In her poem Lzhedmitriyu ("To False Dmitriy," 1921) Marina Tsvetaev calls Marina Mnishek (the wife of three pretenders to the Russian throne) Lzhemarina ("False Marina"):

— Своекорыстная кровь! —
Проклята, проклята будь
Ты — Лжедимитрию смогшая быть Лжемариной!

Marina Tsvetaev (the poet of genius who in the late 1930s returned to Russia and perished there) was the mother of Ariadna ("Alya") Efron (1912-75). In Marina Tsvetaev's memoir essay Geroy truda ("The Hero of Toil," 1925) eight-year-old Alya compares Bryusov to Shere Khan (the tiger in Kipling's Jungle Book) and Bryusov's mistress Adalis, to a young wolf from Shere Khan's retinue:

Москва, начало декабря 1920 г.
Несколько дней спустя, читая "Джунгли".
— Марина! Вы знаете — кто Шер-Хан? — Брюсов! — Тоже хромой и одинокий, и у него там тоже Адалис. (Приводит:) «А старый Шер-Хан ходил и открыто принимал лесть»… Я так в этом узнала Брюсова! А Адалис — приблуда, из молодых волков.

As she speaks to Van onboard Admiral Tobakoff, Lucette quotes Kipling:

They examined without much interest the objects of pleasure in a display window. Lucette sneered at a gold-threaded swimsuit. The presence of a riding crop and a pickax puzzled Van. Half a dozen glossy-jacketed copies of Salzman were impressively heaped between a picture of the handsome, thoughtful, now totally forgotten, author and a Mingo-Bingo vase of immortelles.
He clutched at a red rope and they entered the lounge;
'Whom did she [Miss Condor] look like?' asked Lucette. 'En laid et en lard?'
'I don't know,' he lied. 'Whom?'
'Skip it,' she said. 'You're mine tonight. Mine, mine, mine!'
She was quoting Kipling - the same phrase that Ada used to address to Dack. He cast around for a straw of Procrustean procrastination. (3.5)

Condor and My vse Robinzony ("We all are Robinson Crusoes") are poems by Bryusov.

From Van's letter to Ada: The Robinsons, Robert and Rachel, who, I know, planned to write to you through my father, were the penultimate people to talk to her that night. (3.6) Before jumping into the Atlantic, Lucette takes the Quietus pills given her by the Robinsons. In his famous monologue ("To be, or not to be..." 3.1) Hamlet mentions quietus ("when he himself might his quietus make with a bare bodkin...").

Like Nina in Spring in Fialta, the son of the Robinsons was killed in a car accident:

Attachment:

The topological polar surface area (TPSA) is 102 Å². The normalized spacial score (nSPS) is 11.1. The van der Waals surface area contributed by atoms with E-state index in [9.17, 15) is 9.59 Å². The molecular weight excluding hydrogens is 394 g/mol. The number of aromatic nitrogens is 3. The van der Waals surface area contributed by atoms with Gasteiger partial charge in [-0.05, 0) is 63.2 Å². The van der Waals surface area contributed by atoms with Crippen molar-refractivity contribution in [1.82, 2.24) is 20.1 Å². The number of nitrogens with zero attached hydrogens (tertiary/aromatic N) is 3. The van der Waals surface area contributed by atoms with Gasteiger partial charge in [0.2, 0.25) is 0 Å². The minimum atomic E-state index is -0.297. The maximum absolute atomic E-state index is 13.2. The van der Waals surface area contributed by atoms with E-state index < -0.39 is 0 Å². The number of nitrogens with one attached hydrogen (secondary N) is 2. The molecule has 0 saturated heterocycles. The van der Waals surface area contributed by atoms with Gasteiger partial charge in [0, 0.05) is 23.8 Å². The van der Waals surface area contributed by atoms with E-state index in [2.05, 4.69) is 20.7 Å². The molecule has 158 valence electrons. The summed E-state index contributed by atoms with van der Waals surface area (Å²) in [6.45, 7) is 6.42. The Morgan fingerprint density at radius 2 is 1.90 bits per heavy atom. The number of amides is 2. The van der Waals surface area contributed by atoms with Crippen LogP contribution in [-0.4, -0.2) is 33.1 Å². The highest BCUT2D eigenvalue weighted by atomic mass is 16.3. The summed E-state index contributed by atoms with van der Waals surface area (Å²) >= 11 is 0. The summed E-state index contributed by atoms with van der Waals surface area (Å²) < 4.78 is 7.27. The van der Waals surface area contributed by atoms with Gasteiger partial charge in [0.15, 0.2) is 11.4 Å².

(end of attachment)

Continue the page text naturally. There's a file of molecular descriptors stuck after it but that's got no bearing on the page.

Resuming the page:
She turned toward him, brushing back the flying hair from her face with a mixture of triumph and embarrassment in her expression, and presently they took leave of Rachel and Robert who beamed after them, waving similarly raised hands to her, to him, to life, to death, to the happy old days when Demon paid all the gambling debts of their son, just before he was killed in a head-on car collision.
She [Lucette] dispatched the pozharskiya kotleti with gratitude: he was not scolding her for popping up as some sort of transcendental (rather than transatlantic) stowaway; and in her eagerness to see him she had botched her breakfast after having gone dinnerless on the eve. (3.5)

The pozharskiya kotleti (chops) bring to mind Minin and Pozharski, the heroes of the Patriotic war of 1612 against the Polish invaders.

Minin + Efron + ya + altar' = Erminin + fonar' + Yalta

ya - I (first person pronoun)
altar' - altar
Erminin - the Erminin twins, Greg and Grace
fonar' - lantern, lamp

Fonar' is mentioned in Blok's famous poem Noch'. Ulitsa. Fonar'. Apteka... (1912):

Night, street, lamp, drugstore,
A dull and meaningless light.
Go on and live another quarter century -
Nothing will change. There's no way out.

You'll die, then start from the beginning,
It will repeat, just like before:
Night, icy ripples on a canal,
Drugstore, street, lamp.

In her erratic student years Aqua organized with Milton Abraham's invaluable help a Phree Pharmacy in Belokonsk, and fell grievously in love there with a married man, who after one summer of parvenu passion dispensed to her in his Camping Ford garconniere preferred to give her up rather than run the risk of endangering his social situation in a philistine town where businessmen played 'golf' on Sundays and belonged to 'lodges.' (1.3)

Aqua's poor little letters from the homes of madness to her husband were sometimes signed: Madame Shchemyashchikh-Zvukov ('Heart rending-Sounds'). (ibid.)

The phrase shchemyashchie zvuki (heart-rending sounds) occurs in at least three poems of Blok. Blok is the author of Nochnaya fialka ("The Night Violet. A Dream," 1906) and Pesn' ada ("The Song of Hell," 1909). Blok's Neznakomka ("Incognita," 1906) is alluded to in Ada (3.3). Marina Tsvetaev is the author of Stikhi k Bloku ("Verses to Blok," 1921). One of Blok's poems begins: Ya - Gamlet... (1914):

I’m Hamlet. And my blood runs cold
When treachery is up to scheming;
My only love in the whole wide world.
Is in my heart, among the living.

Ophelia, the cold of life
Has taken you away, my dear;
The prince of Demark, in a strife,
Hit with a blade, I am dying here.

*Mount St. George is mentioned at the beginning of Spring in Fialta.

Alexey Sklyarenko